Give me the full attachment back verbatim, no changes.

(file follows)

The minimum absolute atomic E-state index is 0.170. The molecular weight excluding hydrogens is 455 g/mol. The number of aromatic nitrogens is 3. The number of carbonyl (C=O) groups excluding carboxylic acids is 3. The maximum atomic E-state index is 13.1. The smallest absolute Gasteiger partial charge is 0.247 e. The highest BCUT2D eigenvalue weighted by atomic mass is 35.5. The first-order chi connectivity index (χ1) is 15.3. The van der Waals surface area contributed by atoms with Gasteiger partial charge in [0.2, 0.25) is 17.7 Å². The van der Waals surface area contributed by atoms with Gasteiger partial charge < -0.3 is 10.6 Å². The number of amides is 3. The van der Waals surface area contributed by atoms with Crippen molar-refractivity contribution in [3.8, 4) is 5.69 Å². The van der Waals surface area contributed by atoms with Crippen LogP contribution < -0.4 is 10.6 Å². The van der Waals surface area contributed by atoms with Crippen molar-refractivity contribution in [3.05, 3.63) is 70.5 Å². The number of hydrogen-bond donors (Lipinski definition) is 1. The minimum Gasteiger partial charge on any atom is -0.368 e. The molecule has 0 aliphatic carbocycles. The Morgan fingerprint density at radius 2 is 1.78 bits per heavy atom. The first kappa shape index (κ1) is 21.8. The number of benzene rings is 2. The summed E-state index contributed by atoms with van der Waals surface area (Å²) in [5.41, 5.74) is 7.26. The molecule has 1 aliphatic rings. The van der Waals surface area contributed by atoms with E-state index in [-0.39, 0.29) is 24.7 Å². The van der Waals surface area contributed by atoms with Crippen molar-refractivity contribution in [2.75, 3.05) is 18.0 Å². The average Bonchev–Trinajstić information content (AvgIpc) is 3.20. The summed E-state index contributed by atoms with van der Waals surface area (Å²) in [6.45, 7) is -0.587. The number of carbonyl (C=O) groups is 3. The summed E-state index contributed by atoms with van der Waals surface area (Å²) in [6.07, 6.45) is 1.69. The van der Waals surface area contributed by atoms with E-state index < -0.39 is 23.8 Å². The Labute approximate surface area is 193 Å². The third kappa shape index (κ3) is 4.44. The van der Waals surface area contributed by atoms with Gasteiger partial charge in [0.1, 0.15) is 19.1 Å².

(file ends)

The minimum absolute atomic E-state index is 0.170. The molecular weight excluding hydrogens is 455 g/mol. The number of aromatic nitrogens is 3. The number of carbonyl (C=O) groups excluding carboxylic acids is 3. The maximum atomic E-state index is 13.1. The smallest absolute Gasteiger partial charge is 0.247 e. The highest BCUT2D eigenvalue weighted by atomic mass is 35.5. The first-order chi connectivity index (χ1) is 15.3. The van der Waals surface area contributed by atoms with Gasteiger partial charge in [0.2, 0.25) is 17.7 Å². The van der Waals surface area contributed by atoms with Gasteiger partial charge < -0.3 is 10.6 Å². The number of amides is 3. The van der Waals surface area contributed by atoms with Crippen molar-refractivity contribution in [3.8, 4) is 5.69 Å². The van der Waals surface area contributed by atoms with Crippen LogP contribution < -0.4 is 10.6 Å². The van der Waals surface area contributed by atoms with Crippen molar-refractivity contribution in [3.05, 3.63) is 70.5 Å². The number of hydrogen-bond donors (Lipinski definition) is 1. The minimum Gasteiger partial charge on any atom is -0.368 e. The molecule has 0 aliphatic carbocycles. The Morgan fingerprint density at radius 2 is 1.78 bits per heavy atom. The first kappa shape index (κ1) is 21.8. The number of benzene rings is 2. The summed E-state index contributed by atoms with van der Waals surface area (Å²) in [5.41, 5.74) is 7.26. The molecule has 1 aliphatic rings. The van der Waals surface area contributed by atoms with E-state index in [-0.39, 0.29) is 24.7 Å². The van der Waals surface area contributed by atoms with Crippen molar-refractivity contribution in [2.75, 3.05) is 18.0 Å². The average Bonchev–Trinajstić information content (AvgIpc) is 3.20. The summed E-state index contributed by atoms with van der Waals surface area (Å²) in [6.45, 7) is -0.587. The number of carbonyl (C=O) groups is 3. The summed E-state index contributed by atoms with van der Waals surface area (Å²) in [6.07, 6.45) is 1.69. The van der Waals surface area contributed by atoms with E-state index < -0.39 is 23.8 Å². The Labute approximate surface area is 193 Å². The third kappa shape index (κ3) is 4.44. The van der Waals surface area contributed by atoms with Gasteiger partial charge in [0.1, 0.15) is 19.1 Å².